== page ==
Reviewed by: Amy
Rating (out of 5): 3.5 stars
Everyone knows the story of Juliet and her Romeo. Rachel Caine explores further into the world of Montagues and Capulets with Romeo’s cousin Benvolio taking up the story from his POV. And what of fair Rosaline, the love that Romeo seemingly overthrew for that of Juliet? Well, she piques the interest of Benvolio, our Prince of Shadows, and together they must try to stop the doom that has labeled both families as victims before everyone, including themselves, suffers.
Benvolio, a seemingly Robin Hood-type character stealing from those whom he deems have done wrong, has been told his entire life that he is the ‘extra’ Montague. His job is basically to watch after Romeo, the true heir to Montague. It was an interesting choice I believe for Caine to basically call out how often dimwitted and impulsive Romeo could be from the eyes of his (one year senior) more mature older cousin. There are many people who romanticize the love story of Romeo and Juliet when in truth they were two almost-children. The same can be said for Rosaline being Juliet’s more serious mature cousin, sister of the Prince of Cats Tybalt. Ben and Rosaline seem to take up the voice of reason where the warring families are concerned. Both ultimately want peace after seeing so much death and deception already between the houses.
What Caine did really well with this story is she fleshed out some of the characters, such as Mercutio, who already commanded attention in the original play, but we find him here a troubled and haunted young man who seeks revenge upon those responsible for his lover’s death. This also gives background to Mercutio’s famous “a plague on both your houses” quote. We get to fully understand the buildup of that moment, where this curse stems from and the magical belief that gives the curse its life. It’s really interesting thinking back to the original story with this new perspective in mind.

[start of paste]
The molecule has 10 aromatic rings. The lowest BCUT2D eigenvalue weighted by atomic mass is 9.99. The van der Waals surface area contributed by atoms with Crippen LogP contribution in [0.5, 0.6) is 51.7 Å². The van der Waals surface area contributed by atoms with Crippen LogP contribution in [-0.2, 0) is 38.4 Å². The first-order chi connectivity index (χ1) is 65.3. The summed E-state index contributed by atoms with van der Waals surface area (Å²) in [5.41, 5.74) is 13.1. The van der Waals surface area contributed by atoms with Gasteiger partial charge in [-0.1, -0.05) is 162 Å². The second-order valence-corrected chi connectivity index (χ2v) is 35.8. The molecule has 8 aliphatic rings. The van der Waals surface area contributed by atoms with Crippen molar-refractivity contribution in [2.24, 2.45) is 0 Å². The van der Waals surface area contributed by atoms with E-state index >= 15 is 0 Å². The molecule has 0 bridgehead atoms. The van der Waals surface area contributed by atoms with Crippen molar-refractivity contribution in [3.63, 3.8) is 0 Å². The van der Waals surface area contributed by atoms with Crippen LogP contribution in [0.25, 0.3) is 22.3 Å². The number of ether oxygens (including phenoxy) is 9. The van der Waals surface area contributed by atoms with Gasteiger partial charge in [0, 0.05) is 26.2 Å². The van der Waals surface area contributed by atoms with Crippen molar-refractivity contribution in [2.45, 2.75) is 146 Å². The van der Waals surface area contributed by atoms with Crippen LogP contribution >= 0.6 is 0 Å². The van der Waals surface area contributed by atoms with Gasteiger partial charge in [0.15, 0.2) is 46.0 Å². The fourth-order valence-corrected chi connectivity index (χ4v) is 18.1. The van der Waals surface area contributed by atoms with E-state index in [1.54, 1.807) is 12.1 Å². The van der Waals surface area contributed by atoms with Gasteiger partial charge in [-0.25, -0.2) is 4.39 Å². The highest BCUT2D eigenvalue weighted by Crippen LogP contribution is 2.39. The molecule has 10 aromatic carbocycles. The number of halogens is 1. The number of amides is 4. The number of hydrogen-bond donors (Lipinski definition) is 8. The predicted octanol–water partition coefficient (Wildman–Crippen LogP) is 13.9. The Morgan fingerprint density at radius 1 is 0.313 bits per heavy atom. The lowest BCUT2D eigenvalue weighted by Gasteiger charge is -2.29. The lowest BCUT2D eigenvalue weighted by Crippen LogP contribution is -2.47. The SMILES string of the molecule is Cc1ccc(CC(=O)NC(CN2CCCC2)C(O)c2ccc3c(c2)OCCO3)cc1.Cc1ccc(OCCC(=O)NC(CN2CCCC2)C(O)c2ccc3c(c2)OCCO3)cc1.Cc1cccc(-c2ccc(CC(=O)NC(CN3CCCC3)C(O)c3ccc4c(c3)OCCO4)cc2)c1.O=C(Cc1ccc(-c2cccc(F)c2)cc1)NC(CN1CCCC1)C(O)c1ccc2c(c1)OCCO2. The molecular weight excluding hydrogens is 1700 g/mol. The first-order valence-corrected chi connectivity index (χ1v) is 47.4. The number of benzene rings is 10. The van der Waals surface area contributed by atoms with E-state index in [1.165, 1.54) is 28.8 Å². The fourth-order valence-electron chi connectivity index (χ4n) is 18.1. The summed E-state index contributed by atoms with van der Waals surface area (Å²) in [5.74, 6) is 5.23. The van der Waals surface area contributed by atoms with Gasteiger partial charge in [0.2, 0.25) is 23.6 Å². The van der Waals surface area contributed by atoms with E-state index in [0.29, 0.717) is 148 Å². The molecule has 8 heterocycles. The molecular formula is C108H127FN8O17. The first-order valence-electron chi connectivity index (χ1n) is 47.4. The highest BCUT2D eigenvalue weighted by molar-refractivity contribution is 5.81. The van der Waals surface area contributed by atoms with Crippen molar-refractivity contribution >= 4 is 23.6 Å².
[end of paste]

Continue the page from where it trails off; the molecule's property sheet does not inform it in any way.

Prince of Shadoes does mix in some more memorable quotes and scenes from the original play (“Do you bite your thumb at us, sir?”). I found this delightful and it gave a viewpoint as to where we were in conjunction with the original story, of which I oftentimes found Prince of Shadows to drag a little in places. Where it falters is that her words don’t always necessarily match up in phrase and use to that of the great Bard. So at times the writing seems to flow very well and eloquently and other times it shows signs of the modern era in which it was written.
Knowing the story of Romeo and Juliet, Prince of Shadows cannot help but have moroseness hanging over it. Yet while reading, you keep holding on to hope that maybe Caine would change the ending. Regardless of what happens you are still left with a lot of senseless death and destruction, but it’s kind of the lesson of the story right? See these senseless acts and mourn them, but learn from them and grow and make things better. We, at least, are left with that last bit of hope for the future.
Sexual content: kissing, references to sex